“Tell me, what is it you plan to do with your one wild and precious life?”

I don’t recall a moment in my life when I had that comforting feeling of belonging. What I do remember perfectly, is the first time I thought I was odd.

My kindergarten classmates played in the school’s courtyard, and I sat in a corner reading — Little Women by Louisa Alcott — my mother’s favorite book. A kid walked up to me. In an attempt to connect, I shared something about the story I was reading. “You are weird,” said the kid and he turned his back and rejoined the group.

That moment, I realized that I needed to work to fit in. For 15 years I made it my mission. I would study the people surrounding me. What did they like? What were they interested in? How did they speak? I thought the more I knew, the more I could emulate, and the more I would belong.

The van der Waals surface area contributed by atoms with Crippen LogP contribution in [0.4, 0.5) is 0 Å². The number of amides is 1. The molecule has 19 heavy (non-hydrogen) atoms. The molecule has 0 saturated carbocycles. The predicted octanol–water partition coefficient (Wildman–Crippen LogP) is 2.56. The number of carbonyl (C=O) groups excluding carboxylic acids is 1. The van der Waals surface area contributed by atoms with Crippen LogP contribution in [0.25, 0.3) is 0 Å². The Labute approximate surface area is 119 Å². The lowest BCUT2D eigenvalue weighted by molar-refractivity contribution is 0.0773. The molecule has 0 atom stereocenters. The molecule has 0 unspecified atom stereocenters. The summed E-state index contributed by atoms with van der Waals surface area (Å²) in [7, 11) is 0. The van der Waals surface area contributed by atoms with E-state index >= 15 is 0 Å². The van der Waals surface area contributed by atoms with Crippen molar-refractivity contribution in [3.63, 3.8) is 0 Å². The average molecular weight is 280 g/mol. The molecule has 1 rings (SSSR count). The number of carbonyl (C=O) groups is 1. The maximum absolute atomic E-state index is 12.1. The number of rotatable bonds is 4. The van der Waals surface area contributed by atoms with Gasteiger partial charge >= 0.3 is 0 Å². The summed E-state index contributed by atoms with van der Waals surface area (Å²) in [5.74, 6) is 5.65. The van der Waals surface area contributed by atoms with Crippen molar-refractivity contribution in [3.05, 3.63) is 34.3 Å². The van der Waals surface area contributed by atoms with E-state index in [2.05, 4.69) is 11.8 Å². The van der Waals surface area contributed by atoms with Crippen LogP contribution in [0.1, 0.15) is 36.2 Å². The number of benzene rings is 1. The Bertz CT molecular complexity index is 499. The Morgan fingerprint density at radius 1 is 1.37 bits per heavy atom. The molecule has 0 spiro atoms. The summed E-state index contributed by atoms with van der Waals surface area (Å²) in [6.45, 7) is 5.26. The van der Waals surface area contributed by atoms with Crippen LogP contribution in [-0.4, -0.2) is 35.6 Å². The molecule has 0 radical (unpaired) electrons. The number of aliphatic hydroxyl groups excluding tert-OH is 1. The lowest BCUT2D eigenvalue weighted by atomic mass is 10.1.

One day, I realized, no matter how hard I tried, I was an outcast.

So, I stopped trying. I realized that the one person I needed to belong to was myself. It felt liberating. I embraced the things that made me stand out and those became my strengths. So now I graduate with a new mission: being unapologetically myself and showing all weird and odd little girls hiding in corners that they can step out of the shadows and shine.

— Sara Mattei Gentili